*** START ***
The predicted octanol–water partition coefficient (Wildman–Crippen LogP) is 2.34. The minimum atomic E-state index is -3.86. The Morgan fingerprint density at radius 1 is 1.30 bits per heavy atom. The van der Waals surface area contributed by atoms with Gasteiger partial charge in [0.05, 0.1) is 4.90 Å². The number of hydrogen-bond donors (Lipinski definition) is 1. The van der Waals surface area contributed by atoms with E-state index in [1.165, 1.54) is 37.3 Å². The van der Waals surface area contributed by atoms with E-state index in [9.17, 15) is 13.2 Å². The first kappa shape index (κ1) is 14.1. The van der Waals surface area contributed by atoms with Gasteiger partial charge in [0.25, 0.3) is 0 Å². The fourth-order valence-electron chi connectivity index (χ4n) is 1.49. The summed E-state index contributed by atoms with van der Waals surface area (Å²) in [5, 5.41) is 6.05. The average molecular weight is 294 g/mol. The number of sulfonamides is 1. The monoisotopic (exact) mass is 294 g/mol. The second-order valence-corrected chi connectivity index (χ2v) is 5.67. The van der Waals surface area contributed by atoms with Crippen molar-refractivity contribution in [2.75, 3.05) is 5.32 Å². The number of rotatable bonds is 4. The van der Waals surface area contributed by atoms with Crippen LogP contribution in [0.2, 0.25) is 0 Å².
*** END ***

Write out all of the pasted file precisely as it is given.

The predicted octanol–water partition coefficient (Wildman–Crippen LogP) is 2.34. The minimum atomic E-state index is -3.86. The Morgan fingerprint density at radius 1 is 1.30 bits per heavy atom. The van der Waals surface area contributed by atoms with Gasteiger partial charge in [0.05, 0.1) is 4.90 Å². The number of hydrogen-bond donors (Lipinski definition) is 1. The van der Waals surface area contributed by atoms with E-state index in [1.165, 1.54) is 37.3 Å². The van der Waals surface area contributed by atoms with E-state index in [9.17, 15) is 13.2 Å². The first kappa shape index (κ1) is 14.1. The van der Waals surface area contributed by atoms with Gasteiger partial charge in [0.25, 0.3) is 0 Å². The fourth-order valence-electron chi connectivity index (χ4n) is 1.49. The summed E-state index contributed by atoms with van der Waals surface area (Å²) in [5, 5.41) is 6.05. The average molecular weight is 294 g/mol. The number of sulfonamides is 1. The monoisotopic (exact) mass is 294 g/mol. The second-order valence-corrected chi connectivity index (χ2v) is 5.67. The van der Waals surface area contributed by atoms with Crippen molar-refractivity contribution in [2.75, 3.05) is 5.32 Å². The number of rotatable bonds is 4. The van der Waals surface area contributed by atoms with Crippen LogP contribution in [0.2, 0.25) is 0 Å².